Posted: Mon, 03/04/2019 - 11:05

Students at Seaside Middle School have adopted a SOCCOM float - read more about their experience from the Santa Cruz Sentinel:

Priyanka Runwal    |     Santa Cruz Sentinel      March 1, 2019

Pepperoni pizza may be among America’s favorite foods. But for sixth-graders at Seaside Middle School, “Pepperoni and Pizza” is their most prized possession.

It’s yellow, bobs in the ocean and will be their gateway to Antarctica’s remote waters over the next five years. This cylinder-shaped robotic float will gather data on the chemistry and biology of the Southern Ocean and transport it to their classroom in real time. (read more)



Posted: Mon, 02/11/2019 - 08:38

SOCCOM was featured in a January editorial of the journal ACS Sensors - check out "Having a Whale of a Time with Sensors."



Posted: Tue, 01/29/2019 - 14:19

Join SOCCOM modeling team lead Dr. Joellen Russell for her lecture on "Climate and the Deep Blue Sea," part of the University of Arizona's College of Science Lecture Series "Searching for Certainty."   The lecture will be streamed live on Tuesday, January 29th starting at 7 pm MT / 9 pm ET.  


Posted: Wed, 01/09/2019 - 09:27


It's summer in Antarctica and SOCCOM float deployments are in full swing!  Paul Chamberlain (left) is deploying floats from the R/V Polarstern (Germany), and Ellen Briggs just finished her work on the JAMSTEC S4I "BROKE" cruise (Japan). Check out our SOCCOM-At-Sea blog to track our researchers and get all the latest news.

Posted: Fri, 12/14/2018 - 14:17

SOCCOM researchers Seth Bushinsky and Joellen Russell are quoted in this Nature article about Southern Ocean carbon fluxes:

Data from robotic ocean floats reveal that waters off Antarctica don’t absorb as much carbon as scientists thought

Jeff Tollefson, December 14, 2018

The Southern Ocean is one of humanity’s allies, slowing global warming by absorbing heat and carbon dioxide from the atmosphere. But now researchers report that the choppy waters around Antarctica are also quietly belching out massive quantities of CO2 during the dark and windy winter, reducing the ocean’s climate benefit.

The scientists behind the work, presented this week at a meeting of the American Geophysical Union in Washington DC, say that the winter emissions reduce the Southern Ocean’s net uptake of CO2 by 34%, or more than 1.4 billion tonnes per year. That amount is roughly equal to Japan's annual carbon emissions.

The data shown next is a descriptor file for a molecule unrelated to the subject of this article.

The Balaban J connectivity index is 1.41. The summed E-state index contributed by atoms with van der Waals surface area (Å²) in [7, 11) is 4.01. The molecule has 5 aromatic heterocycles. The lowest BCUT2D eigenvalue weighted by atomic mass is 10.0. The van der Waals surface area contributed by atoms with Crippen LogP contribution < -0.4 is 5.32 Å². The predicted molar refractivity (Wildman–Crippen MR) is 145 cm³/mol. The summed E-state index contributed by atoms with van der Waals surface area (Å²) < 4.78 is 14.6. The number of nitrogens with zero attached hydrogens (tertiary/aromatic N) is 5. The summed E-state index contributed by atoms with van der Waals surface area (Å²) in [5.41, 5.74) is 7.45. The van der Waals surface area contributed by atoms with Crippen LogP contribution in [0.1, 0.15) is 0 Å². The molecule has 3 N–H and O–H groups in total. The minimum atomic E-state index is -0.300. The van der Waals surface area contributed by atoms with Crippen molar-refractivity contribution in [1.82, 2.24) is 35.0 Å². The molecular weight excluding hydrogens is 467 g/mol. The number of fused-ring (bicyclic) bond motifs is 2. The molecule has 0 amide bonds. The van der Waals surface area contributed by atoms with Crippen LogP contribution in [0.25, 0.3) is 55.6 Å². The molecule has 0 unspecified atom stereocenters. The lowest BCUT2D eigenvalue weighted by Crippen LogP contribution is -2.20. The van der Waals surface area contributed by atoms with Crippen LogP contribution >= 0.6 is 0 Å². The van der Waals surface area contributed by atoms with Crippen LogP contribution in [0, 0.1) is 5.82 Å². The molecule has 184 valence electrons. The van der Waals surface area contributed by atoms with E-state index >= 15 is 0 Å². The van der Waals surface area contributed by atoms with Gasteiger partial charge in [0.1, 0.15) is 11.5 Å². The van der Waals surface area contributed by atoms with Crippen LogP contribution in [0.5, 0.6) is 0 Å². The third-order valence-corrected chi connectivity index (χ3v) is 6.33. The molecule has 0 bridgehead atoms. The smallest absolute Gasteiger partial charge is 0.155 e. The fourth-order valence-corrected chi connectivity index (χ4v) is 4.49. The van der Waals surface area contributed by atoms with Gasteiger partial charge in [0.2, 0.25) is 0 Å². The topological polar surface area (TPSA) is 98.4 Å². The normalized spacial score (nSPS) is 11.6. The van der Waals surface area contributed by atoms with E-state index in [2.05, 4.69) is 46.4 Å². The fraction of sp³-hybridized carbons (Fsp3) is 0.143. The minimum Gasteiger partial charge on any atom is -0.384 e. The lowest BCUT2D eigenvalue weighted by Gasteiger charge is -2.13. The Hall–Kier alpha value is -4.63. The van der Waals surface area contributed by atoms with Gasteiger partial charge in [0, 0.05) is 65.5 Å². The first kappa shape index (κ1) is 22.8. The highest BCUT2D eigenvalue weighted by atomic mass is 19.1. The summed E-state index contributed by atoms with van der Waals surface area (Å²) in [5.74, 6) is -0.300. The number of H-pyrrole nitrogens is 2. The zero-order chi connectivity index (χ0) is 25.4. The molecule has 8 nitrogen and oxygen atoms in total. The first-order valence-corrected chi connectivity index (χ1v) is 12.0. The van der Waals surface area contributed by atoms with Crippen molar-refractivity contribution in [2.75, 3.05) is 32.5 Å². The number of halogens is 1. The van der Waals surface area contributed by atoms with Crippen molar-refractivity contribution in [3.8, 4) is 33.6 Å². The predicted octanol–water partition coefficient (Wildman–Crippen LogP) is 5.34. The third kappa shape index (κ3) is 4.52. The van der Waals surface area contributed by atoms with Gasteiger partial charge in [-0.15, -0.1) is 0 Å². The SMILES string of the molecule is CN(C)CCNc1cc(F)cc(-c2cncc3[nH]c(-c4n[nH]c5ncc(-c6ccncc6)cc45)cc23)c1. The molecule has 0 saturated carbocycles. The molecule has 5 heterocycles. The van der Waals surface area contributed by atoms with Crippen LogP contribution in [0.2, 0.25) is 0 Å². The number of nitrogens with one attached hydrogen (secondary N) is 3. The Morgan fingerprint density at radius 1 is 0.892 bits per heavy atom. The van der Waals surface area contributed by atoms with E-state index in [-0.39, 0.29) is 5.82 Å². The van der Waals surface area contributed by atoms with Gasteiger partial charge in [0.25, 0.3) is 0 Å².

Posted: Thu, 12/06/2018 - 15:45

When sixth graders at Seaside Middle School heard that they were going to help with a scientific study of the ocean around Antarctica, they were excited. For several weeks they had been learning about human impacts on the Earth. Now they were actually going to be part of an important scientific investigation of these impacts. In fact, they were going to have their very own ocean-monitoring float! [read more...]

Posted: Mon, 11/26/2018 - 12:09

SOCCOM researchers deploying a float


The U.S. Antarctic Program's "Antarctic Sun" reports on how SOCCOM is changing the way scientists look at Antarctica’s Southern Ocean:

A new network of automated instruments throughout the Southern Ocean, which surrounds Antarctica, is dramatically changing how scientists view the planet’s least understood ocean.

With four years of data in hand, researchers recently found that the Southern Ocean absorbs far less overall carbon dioxide from the atmosphere than previously thought. The discovery is a major departure from long-standing models that predicted that the region was a major carbon "sink," and is causing scientists who study the global carbon cycle to revisit their understanding its mechanics around the Antarctic. [read more...]

Posted: Tue, 11/20/2018 - 11:29

Check out our list of 19 SOCCOM presentations at the AGU Fall Meeting in Washington, DC!   Lots of talks and posters on Wednesday, December 12th - be sure to visit the 3 SOCCOM-organized sessions on "New Frontiers in the Southern Ocean’s Role in Climate" as well as our other presentations.



Posted: Tue, 11/20/2018 - 10:25

(Photo: Kelly Brunt, courtesy National Science Foundation)                        

SOCCOM researchers Ben Bronselaer, Michael Winton, Stephen Griffies and Joellen Russell are authors on a just-released paper in the journal Nature that investigates the impact of melting Antarctic ice. The study is the first to project how the melting of the Antarctic ice sheet will affect future climate, said first author Ben Bronselaer, adding that current climate models do not include the effects of melting ice on the global climate. As the Antarctic ice sheet melts, warming of the atmosphere will be delayed by about a decade but sea level rise will accelerate, [read more]

Posted: Wed, 10/24/2018 - 12:29


Please register now and join us for a SOCCOM Webinar!  

Friday, November 2 at 9 am PT / 12 pm ET 
Alison Gray, University of Washington 

"Southern Ocean air-sea fluxes of carbon dioxide: New results from the SOCCOM array of autonomous biogeochemical floats"

Alison will be discussing results from her recent GRL paper as well as new work.


Registrants will receive a link for joining the webinar and reminders 2 days and 2 hours before the webinar.  You can join via PC/Mac, tablet or phone - attendees will be muted but you can virtually “raise your hand” to ask a question or enter it via chat.